For most of 2002, President Bush argued that a commission created to look into the Sept. 11, 2001, attacks would only distract from the post-Sept. 11 war on terrorism. Now, in 17 preliminary staff reports, that panel has called into question nearly every aspect of the administration’s response to terror, including the idea that Iraq and Al Qaeda were somehow the same foe, says the New York Times.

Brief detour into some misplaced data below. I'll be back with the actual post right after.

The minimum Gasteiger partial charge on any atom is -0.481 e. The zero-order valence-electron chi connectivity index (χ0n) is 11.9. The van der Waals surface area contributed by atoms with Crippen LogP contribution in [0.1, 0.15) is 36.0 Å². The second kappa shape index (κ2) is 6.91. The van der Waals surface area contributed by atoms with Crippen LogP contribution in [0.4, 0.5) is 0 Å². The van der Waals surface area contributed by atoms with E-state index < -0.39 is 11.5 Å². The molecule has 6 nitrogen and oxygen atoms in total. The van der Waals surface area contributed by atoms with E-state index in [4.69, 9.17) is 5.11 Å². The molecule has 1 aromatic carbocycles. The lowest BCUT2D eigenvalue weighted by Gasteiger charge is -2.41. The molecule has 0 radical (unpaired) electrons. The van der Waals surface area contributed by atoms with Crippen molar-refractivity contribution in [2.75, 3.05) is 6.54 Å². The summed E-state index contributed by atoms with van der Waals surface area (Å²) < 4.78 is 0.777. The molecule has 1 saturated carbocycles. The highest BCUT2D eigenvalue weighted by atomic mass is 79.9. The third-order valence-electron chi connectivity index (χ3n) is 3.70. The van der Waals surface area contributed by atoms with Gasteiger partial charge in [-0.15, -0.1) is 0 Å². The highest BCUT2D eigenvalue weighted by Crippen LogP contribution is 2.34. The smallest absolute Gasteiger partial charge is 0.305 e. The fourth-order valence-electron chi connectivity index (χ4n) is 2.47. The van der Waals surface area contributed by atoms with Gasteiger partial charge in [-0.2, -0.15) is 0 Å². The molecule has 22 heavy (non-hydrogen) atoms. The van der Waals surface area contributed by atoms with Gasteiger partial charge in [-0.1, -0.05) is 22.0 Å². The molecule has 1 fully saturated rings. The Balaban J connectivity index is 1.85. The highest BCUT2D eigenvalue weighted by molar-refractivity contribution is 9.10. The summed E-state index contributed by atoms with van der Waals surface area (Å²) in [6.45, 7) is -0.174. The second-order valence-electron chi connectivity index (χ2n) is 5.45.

The commission has demonstrated over the last 19 months that the Sept. 11 attacks were foreseen, at least in general terms, and might well have been prevented, had it not been for misjudgments, mistakes and glitches, some within the White House. In the face of those findings, Bush stood firm, disputing the particular finding in a staff report that there was no “collaborative relationship” between Saddam Hussein and the terrorist organization. Bush’s assertions may now be perceived by Americans as having less credibility than they did before the commission’s staff began in January to rewrite the history of Sept. 11, in one extraordinarily detailed report after another. With its historic access to government secrets, the panel was able to shed new light on old accountings, demonstrating, for example, that Bush himself, in the weeks before the attack, had received more detailed warnings about Al Qaeda’s intentions than the White House had acknowledged.